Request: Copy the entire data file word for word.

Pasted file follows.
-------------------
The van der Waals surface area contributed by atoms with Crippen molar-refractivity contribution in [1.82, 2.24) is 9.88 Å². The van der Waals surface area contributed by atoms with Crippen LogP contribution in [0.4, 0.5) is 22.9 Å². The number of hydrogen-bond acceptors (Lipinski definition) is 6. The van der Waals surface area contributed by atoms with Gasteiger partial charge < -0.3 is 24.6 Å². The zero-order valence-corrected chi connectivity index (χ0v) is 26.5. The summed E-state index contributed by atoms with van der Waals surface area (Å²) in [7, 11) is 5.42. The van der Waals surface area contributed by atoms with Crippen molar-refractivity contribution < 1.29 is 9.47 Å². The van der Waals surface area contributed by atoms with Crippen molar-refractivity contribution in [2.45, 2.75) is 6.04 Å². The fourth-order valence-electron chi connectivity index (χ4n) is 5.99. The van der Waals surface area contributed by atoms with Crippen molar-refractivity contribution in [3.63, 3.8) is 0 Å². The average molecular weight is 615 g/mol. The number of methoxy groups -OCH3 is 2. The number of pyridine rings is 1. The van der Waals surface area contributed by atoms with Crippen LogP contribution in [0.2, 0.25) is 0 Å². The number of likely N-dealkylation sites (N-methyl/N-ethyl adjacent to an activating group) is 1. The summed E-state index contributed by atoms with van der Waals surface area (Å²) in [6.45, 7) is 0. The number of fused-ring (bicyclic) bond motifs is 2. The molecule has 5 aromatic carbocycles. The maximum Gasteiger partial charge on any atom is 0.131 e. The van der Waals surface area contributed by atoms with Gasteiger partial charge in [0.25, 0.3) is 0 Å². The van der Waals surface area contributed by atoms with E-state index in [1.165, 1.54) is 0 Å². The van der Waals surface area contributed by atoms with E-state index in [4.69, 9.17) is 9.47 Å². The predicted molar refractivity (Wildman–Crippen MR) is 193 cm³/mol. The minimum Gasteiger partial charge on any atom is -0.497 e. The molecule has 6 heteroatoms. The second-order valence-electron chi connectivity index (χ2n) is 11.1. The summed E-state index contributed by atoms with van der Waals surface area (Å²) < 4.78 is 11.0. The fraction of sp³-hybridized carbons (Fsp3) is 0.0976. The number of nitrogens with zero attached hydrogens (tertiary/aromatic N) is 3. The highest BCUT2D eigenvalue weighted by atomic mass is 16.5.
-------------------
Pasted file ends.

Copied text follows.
The van der Waals surface area contributed by atoms with Crippen molar-refractivity contribution in [1.82, 2.24) is 9.88 Å². The van der Waals surface area contributed by atoms with Crippen LogP contribution in [0.4, 0.5) is 22.9 Å². The number of hydrogen-bond acceptors (Lipinski definition) is 6. The van der Waals surface area contributed by atoms with Gasteiger partial charge < -0.3 is 24.6 Å². The zero-order valence-corrected chi connectivity index (χ0v) is 26.5. The summed E-state index contributed by atoms with van der Waals surface area (Å²) in [7, 11) is 5.42. The van der Waals surface area contributed by atoms with Crippen molar-refractivity contribution < 1.29 is 9.47 Å². The van der Waals surface area contributed by atoms with Crippen molar-refractivity contribution in [2.45, 2.75) is 6.04 Å². The fourth-order valence-electron chi connectivity index (χ4n) is 5.99. The van der Waals surface area contributed by atoms with Crippen molar-refractivity contribution in [3.63, 3.8) is 0 Å². The average molecular weight is 615 g/mol. The number of methoxy groups -OCH3 is 2. The number of pyridine rings is 1. The van der Waals surface area contributed by atoms with Crippen LogP contribution in [0.2, 0.25) is 0 Å². The number of likely N-dealkylation sites (N-methyl/N-ethyl adjacent to an activating group) is 1. The summed E-state index contributed by atoms with van der Waals surface area (Å²) in [6.45, 7) is 0. The number of fused-ring (bicyclic) bond motifs is 2. The molecule has 5 aromatic carbocycles. The maximum Gasteiger partial charge on any atom is 0.131 e. The van der Waals surface area contributed by atoms with Gasteiger partial charge in [0.25, 0.3) is 0 Å². The van der Waals surface area contributed by atoms with E-state index in [1.165, 1.54) is 0 Å². The van der Waals surface area contributed by atoms with E-state index in [4.69, 9.17) is 9.47 Å². The predicted molar refractivity (Wildman–Crippen MR) is 193 cm³/mol. The minimum Gasteiger partial charge on any atom is -0.497 e. The molecule has 6 heteroatoms. The second-order valence-electron chi connectivity index (χ2n) is 11.1. The summed E-state index contributed by atoms with van der Waals surface area (Å²) < 4.78 is 11.0. The fraction of sp³-hybridized carbons (Fsp3) is 0.0976. The number of nitrogens with zero attached hydrogens (tertiary/aromatic N) is 3. The highest BCUT2D eigenvalue weighted by atomic mass is 16.5.